Exclusive: Why some doctors at St. Vincent say robots could be future of medicine

Local

INDIANAPOLIS (WISH) –  A robot that’s more precise than human hands.

It’s called the Mako Robotic-Arm Assisted Technology.

And it could have a huge impact on the growing number of Americans looking for a solution to arthritis.

“The disease always progresses, despite all of the medical management, we can’t do what we want to do,” says Dr. David Graybill.

Dr. Graybill is an orthopedic surgeon at Ascension St. Vincent Fishers, who has done thousands of joint replacement surgeries.

His number with the Mako arm is, which is used in total knee, partial-knee and hip replacement, is only about 100.

“I now use the Mako arm in most of my surgeries, he said.

“The robot allows us to personalize the positions of the implants to where the soft tissue is best balanced,” said Dr. Graybill.

The amount of damage to soft tissue is one factor in determining recovery time.

In traditional surgery, every replacement goes in the same way. After the bones are cut, the implant is put inside.

Surgeons work to tighten and loosen it while balancing the soft tissue around the implant.

All that work causes tissue damage.

The Mako robot allows surgeons to personalize the positions of the implant.

“Some people don’t have issues with soft tissue and their implant balances right away and the implant alignment is right where we would put it, neutral to the ankle,” said Dr. Graybill.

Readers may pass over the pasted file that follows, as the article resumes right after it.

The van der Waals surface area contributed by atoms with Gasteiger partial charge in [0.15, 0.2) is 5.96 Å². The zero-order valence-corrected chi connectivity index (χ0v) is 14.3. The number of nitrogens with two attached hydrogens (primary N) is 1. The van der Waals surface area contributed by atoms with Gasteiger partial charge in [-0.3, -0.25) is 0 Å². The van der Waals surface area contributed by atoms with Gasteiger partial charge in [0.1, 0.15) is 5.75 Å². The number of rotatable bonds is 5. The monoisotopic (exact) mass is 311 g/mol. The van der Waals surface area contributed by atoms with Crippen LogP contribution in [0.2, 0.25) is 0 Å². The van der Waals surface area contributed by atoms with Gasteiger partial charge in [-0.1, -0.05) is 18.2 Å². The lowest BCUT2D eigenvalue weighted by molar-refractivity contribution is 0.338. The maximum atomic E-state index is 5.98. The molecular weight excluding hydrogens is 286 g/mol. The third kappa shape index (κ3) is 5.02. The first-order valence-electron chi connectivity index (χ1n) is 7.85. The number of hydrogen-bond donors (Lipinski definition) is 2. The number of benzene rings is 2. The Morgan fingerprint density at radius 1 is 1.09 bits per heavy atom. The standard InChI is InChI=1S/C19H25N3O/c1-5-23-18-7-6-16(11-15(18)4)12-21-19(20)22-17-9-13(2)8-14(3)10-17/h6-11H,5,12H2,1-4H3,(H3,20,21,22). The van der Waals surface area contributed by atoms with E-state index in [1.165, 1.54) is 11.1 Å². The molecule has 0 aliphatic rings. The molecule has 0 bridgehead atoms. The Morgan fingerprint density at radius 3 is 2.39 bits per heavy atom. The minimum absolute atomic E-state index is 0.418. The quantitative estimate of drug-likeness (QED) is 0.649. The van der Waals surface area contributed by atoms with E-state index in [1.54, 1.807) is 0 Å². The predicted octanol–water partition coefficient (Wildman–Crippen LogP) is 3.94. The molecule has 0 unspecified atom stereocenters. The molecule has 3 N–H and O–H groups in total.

For everyone else, the robot arm allows Dr. Graybill to get the implant within .2 millimeters of where he wants to be.

Less tightening and loosening causes less tissue damage. This reduces post-surgery pain and the need for narcotics.

It allows the patient to get back to life faster.

That’s Something of which Dr. Graybill is familiar.

Earlier this year, Dr. Graybill found himself on the other side of the operating room.

He says his own knee pain got so bad, he wasn’t able to enjoy the things he loves, like biking and traveling.

He had already spent years on injections and pain relievers were no longer an option.

“I operate all day a couple days a week and I was leaving the operating room limping and unhappy at night,” he said.

After the surgery, Dr. Graybill says he could walk within a few days with one crutch and was back at work in two weeks.

“I was spinning at four weeks even hitting 200 watts at a time, which is pretty good,” he added.

Dr. Graybill is holding a free seminar Thursday at Ascension St. Vincent in Fishers for anyone looking at robotic surgery as an option.

For more information, click here.

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